Dr Shema Tariq is a Clinical Research Fellow at UCL’s Institute for Global Health, and Honorary Consultant HIV Physician at Mortimer Market Centre.  She has a number of national roles including Chair of the British Association of Sexual Health and HIV’s Lay Public Research Panel, and Trustee of Positively UK.  She is also immediate past Vice-Chair of the British HIV Association’s Pregnancy and HIV Guidelines Committee.

Shema qualified in Medicine from Newcastle University in 1999.  She has Masters in both Medical Anthropology and Epidemiology, and a PhD in Public Health from City University London (2013).  She has held a Fulbright Scholarship at Columbia University, New York and an NIHR postdoctoral research fellowship at UCL.

Research interests

  • HIV and women including pregnancy, menopause and research participation
  • The use of digital technology to support long term HIV care
  • Patient and public involvement in research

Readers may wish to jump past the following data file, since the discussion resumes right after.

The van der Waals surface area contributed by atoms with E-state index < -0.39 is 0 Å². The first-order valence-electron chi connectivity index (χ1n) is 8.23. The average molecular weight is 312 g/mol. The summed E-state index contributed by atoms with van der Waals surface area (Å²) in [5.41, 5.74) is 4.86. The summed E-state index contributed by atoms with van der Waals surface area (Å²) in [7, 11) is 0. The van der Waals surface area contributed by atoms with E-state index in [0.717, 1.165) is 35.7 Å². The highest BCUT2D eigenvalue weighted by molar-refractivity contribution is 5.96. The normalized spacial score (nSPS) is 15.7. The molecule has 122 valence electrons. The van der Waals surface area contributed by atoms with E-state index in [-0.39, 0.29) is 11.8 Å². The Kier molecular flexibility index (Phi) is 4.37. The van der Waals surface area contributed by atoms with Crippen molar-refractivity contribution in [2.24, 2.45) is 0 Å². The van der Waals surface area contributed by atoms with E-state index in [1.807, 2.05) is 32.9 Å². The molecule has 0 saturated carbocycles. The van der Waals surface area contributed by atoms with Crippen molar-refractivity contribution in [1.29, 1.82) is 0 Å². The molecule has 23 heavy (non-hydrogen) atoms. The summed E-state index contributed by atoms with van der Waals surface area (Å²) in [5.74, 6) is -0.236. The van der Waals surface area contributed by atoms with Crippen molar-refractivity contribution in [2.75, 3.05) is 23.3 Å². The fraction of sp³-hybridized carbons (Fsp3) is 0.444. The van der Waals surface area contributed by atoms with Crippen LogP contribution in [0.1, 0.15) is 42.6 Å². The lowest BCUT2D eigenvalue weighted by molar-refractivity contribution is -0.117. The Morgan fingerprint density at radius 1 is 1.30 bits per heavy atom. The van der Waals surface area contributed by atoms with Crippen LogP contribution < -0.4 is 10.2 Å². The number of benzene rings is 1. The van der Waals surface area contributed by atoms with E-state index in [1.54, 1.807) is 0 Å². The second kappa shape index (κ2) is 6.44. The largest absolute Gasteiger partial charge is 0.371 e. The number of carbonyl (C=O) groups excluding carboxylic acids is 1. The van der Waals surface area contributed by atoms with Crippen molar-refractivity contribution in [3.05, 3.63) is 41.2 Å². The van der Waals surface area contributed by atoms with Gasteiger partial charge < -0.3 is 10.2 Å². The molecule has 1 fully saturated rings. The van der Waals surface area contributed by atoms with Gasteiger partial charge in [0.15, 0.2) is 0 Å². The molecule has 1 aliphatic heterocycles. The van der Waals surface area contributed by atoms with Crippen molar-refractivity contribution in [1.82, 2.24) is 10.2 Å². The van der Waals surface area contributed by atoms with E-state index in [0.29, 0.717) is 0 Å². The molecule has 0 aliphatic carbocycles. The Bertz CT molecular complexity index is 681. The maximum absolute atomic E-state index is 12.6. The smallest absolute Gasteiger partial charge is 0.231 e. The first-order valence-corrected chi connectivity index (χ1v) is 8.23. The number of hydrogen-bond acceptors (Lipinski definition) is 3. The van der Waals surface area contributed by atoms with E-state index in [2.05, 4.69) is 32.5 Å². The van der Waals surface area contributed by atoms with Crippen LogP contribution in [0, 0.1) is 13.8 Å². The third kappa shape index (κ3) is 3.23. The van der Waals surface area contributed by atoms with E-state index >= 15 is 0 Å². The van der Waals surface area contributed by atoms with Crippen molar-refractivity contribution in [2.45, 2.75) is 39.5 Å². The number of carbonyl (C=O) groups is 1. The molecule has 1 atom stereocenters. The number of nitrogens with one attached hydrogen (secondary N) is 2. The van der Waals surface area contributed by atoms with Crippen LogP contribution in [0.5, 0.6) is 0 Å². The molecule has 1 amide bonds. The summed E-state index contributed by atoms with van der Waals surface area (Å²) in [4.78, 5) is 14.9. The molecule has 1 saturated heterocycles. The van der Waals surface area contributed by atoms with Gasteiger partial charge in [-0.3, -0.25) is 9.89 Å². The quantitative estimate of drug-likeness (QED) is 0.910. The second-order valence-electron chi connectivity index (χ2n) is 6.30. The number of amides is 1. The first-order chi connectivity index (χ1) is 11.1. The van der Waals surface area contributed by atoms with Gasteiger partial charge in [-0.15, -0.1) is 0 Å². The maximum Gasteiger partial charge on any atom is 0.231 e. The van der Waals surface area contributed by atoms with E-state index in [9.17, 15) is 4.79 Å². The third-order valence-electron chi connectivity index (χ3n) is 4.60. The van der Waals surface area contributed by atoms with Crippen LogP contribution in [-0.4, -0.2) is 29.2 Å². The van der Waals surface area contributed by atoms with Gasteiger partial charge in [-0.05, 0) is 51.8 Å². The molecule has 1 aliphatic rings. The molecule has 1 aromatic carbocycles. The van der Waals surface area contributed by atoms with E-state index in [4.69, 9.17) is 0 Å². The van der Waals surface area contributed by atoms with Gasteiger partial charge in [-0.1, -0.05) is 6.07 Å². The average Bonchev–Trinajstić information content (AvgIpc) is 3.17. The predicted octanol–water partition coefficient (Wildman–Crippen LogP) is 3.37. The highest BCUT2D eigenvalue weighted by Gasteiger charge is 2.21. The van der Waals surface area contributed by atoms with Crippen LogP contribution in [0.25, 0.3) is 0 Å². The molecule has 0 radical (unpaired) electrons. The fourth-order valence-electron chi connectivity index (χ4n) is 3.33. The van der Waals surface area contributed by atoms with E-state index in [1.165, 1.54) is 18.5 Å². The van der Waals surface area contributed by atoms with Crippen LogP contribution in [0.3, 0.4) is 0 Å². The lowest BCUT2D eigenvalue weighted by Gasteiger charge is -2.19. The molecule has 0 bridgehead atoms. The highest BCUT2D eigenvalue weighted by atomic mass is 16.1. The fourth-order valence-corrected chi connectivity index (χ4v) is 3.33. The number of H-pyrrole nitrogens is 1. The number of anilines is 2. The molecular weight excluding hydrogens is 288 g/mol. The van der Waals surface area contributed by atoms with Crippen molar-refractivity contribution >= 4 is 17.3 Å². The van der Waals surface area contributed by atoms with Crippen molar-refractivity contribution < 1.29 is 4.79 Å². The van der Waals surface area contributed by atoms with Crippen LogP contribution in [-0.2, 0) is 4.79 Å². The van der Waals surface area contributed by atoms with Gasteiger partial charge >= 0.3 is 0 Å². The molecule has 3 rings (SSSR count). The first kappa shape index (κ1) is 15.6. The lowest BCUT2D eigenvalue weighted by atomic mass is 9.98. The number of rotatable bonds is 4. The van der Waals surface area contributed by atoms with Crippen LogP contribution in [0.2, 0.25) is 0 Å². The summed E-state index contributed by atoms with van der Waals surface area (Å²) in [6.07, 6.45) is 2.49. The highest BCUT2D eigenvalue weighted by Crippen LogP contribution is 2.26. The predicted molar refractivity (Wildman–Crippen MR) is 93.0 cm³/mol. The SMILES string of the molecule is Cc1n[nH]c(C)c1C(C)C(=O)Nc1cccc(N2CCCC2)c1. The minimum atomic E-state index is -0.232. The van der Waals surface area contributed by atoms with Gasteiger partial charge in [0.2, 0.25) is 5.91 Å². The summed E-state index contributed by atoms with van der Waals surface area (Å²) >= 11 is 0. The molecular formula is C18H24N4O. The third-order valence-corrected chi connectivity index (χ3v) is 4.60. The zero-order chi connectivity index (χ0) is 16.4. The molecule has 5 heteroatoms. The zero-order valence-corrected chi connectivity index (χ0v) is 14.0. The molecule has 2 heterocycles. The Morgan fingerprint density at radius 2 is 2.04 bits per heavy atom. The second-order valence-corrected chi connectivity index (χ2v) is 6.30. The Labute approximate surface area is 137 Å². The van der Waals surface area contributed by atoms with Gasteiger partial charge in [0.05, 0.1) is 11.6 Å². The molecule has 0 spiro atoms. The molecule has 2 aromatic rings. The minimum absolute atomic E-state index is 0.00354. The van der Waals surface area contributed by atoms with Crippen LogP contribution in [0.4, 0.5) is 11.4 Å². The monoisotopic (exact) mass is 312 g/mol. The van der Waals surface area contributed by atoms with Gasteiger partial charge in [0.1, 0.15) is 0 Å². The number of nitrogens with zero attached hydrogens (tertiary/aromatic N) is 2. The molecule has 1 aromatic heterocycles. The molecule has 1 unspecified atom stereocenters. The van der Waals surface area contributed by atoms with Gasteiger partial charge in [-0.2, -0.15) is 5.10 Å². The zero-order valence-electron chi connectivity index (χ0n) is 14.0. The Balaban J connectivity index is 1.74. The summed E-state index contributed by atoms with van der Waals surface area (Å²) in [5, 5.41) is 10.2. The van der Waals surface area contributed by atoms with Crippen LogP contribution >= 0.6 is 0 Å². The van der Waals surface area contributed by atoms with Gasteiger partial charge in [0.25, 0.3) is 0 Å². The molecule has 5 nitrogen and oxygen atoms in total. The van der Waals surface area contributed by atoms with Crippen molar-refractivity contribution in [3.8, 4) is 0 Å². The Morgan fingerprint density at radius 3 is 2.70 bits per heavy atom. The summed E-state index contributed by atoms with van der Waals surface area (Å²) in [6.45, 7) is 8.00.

Recent publications:

  • Hay K, Kwardem L, Tariq S, Coventry L, Namiba A, Dhairyawan R, Durrant A. Support for the Supporters”: A Qualitative Study of the use of WhatsApp by and for Mentor Mothers with HIV in the UK. AIDS Care In Press.
  • Namiba A, Kwardem L, Mbewe R, Murau F, Bewley S, Tariq S, Welbourn A.  Perinatal peer mentoring, sexual and reproductive health and rights, and HIV. In “Complex Social Issues and the Perinatal Woman”: to be published by Springer in 2020.
  • Toorabally N, Mercer C H, Mitchell K R, Blell M, Burns F, Gilson R, . . . Tariq S. (2019). Association of HIV status with sexual function in women aged 45-60 in England: results from two national surveys. AIDS Care. 2019:  1-10.
  • Tariq S & BMS Medical Advisory Council. (2019). British Menopause Society Tools for Clinicians: HIV and the menopause. Post Reprod Health.  2019: 25 (1), 38-39.
  • Tariq S, Burns F M, Gilson R, Sabin C.  PRIME (Positive Transitions Through the Menopause) Study: a protocol for a mixed-methods study investigating the impact of the menopause on the health and well-being of women living with HIV in England. BMJ Open. 2019: 9 (6), e025497.

Further details are on this website